In an ABC interview featured on Thursday's "Good Morning America," McAfee said he had been faking illness in Guatemala. Asked if his apparent heart problem in court there was a ruse, he said, "Of course. It kept me from going back to Belize."

    He said all his money and assets were still in banks in Belize and he had left Guatemala with just his clothes and shoes.

    He held up a stack of 5-dollar bills and said a stranger had given them to him after he arrived in Miami.

    McAfee also said he had made up stories while he was on the run to gain news coverage, although it was unclear what parts of the tale he was referring to.

    "What's a better story (than) millionaire madman on the run?" he told ABC.

    It remains unclear whether U.S. authorities have any interest in talking to McAfee. An FBI spokesman in Miami, James Marshall, said the agency wasn't involved with McAfee's return to the U.S.

    Authorities from U.S. Customs and Border Protection, Immigration and Customs Enforcement, the U.S. Marshals office and the U.S. attorney's office didn't respond to questions about whether McAfee would be questioned or detained in the U.S.

    Officials said there was no active arrest warrant for McAfee that would justify taking him into custody.

    Wednesday night in South Florida, he said a group of federal agents escorted him to an airport taxi stand, where he caught a cab to the hotel.

    "I had the warmest welcome of my life. The captain patted me on the shoulders and said, 'We're here to help you, sir, please come with us," McAfee said. 

    McAfee sat in a coach-class seat on the American Airlines flight to South Florida, according to the airline. Other passengers on the flight said McAfee was escorted off the aircraft before they were allowed to disembark.

    Police in Belize have wanted to question McAfee about the November killing of American expatriate Gregory Viant Faull, who lived a couple of houses down from McAfee's compound on Ambergris Caye, off Belize's Caribbean coast.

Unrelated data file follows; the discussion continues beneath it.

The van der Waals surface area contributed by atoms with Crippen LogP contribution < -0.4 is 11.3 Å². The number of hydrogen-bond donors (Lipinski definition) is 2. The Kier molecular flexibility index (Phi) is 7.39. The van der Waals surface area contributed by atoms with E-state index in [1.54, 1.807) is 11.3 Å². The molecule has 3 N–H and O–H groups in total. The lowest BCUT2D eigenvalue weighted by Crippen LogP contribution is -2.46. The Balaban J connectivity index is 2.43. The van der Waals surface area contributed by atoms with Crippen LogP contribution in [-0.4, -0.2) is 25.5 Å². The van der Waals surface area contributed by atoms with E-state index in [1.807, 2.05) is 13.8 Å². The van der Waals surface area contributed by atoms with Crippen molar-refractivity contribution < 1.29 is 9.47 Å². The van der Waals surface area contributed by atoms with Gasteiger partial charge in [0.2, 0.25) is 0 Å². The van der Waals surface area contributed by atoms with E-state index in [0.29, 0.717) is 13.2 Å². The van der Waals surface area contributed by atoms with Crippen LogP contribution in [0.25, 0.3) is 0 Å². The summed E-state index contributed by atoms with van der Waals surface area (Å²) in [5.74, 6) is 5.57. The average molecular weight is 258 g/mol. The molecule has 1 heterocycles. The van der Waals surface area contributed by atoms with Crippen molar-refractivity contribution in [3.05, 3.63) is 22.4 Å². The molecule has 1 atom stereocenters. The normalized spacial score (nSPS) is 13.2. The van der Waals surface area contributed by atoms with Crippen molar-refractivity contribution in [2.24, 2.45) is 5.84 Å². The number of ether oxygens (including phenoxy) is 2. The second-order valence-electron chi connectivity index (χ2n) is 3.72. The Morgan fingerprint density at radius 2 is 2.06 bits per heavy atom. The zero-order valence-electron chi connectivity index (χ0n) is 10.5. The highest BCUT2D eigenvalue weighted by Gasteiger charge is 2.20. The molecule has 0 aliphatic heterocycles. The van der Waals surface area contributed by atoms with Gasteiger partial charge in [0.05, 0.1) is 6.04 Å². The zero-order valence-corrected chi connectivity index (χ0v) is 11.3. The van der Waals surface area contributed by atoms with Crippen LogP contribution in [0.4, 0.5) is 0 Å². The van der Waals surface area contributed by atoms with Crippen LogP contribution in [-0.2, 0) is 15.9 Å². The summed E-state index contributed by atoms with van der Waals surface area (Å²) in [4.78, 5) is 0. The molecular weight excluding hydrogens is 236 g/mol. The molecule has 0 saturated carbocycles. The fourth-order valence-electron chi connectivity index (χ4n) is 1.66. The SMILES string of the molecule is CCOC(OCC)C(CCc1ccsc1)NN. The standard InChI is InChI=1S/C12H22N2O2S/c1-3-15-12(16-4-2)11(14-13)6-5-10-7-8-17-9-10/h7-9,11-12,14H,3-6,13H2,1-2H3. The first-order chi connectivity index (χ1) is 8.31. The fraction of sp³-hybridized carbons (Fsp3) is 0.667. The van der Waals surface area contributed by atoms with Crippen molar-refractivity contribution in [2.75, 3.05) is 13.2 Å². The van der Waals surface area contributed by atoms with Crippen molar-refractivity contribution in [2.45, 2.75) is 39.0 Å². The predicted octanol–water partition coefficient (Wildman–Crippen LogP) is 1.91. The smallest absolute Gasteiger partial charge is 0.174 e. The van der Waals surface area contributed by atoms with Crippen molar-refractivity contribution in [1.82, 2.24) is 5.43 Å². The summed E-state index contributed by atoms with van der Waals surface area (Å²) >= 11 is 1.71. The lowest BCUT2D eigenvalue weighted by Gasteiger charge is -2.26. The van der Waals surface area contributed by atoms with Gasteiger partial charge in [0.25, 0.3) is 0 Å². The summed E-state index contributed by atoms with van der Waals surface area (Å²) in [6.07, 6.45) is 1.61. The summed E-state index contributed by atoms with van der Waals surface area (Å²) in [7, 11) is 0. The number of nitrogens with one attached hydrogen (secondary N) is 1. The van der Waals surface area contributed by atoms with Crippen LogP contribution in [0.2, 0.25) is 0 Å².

McAfee has acknowledged that his dogs were bothersome and that Faull had complained about them days before some of the dogs were poisoned, but denies killing Faull.

    McAfee was in hiding in Belize for weeks after police pronounced him a person of interest in the killing. Belizean authorities have urged him to show up for questioning, but have not lodged any formal charges against him.

    McAfee has said he feared he would be killed if he turned himself in to Belizean authorities.

    Belize's prime minister, Dean Barrow, has expressed doubts about McAfee's mental state, saying: "I don't want to be unkind to the gentleman, but I believe he is extremely paranoid, even bonkers."

    McAfee is an acknowledged practical joker who has dabbled in yoga, ultra-light aircraft and the production of herbal medications.

    He has led an eccentric life since he sold his stake in the software company named after him in the early 1990s and moved to Belize about three years ago to lower his taxes.

    He told The New York Times in 2009 that he had lost all but $4 million of his $100 million fortune in the U.S. financial crisis. However, a story on the Gizmodo website quoted him as describing that claim as "not very accurate at all."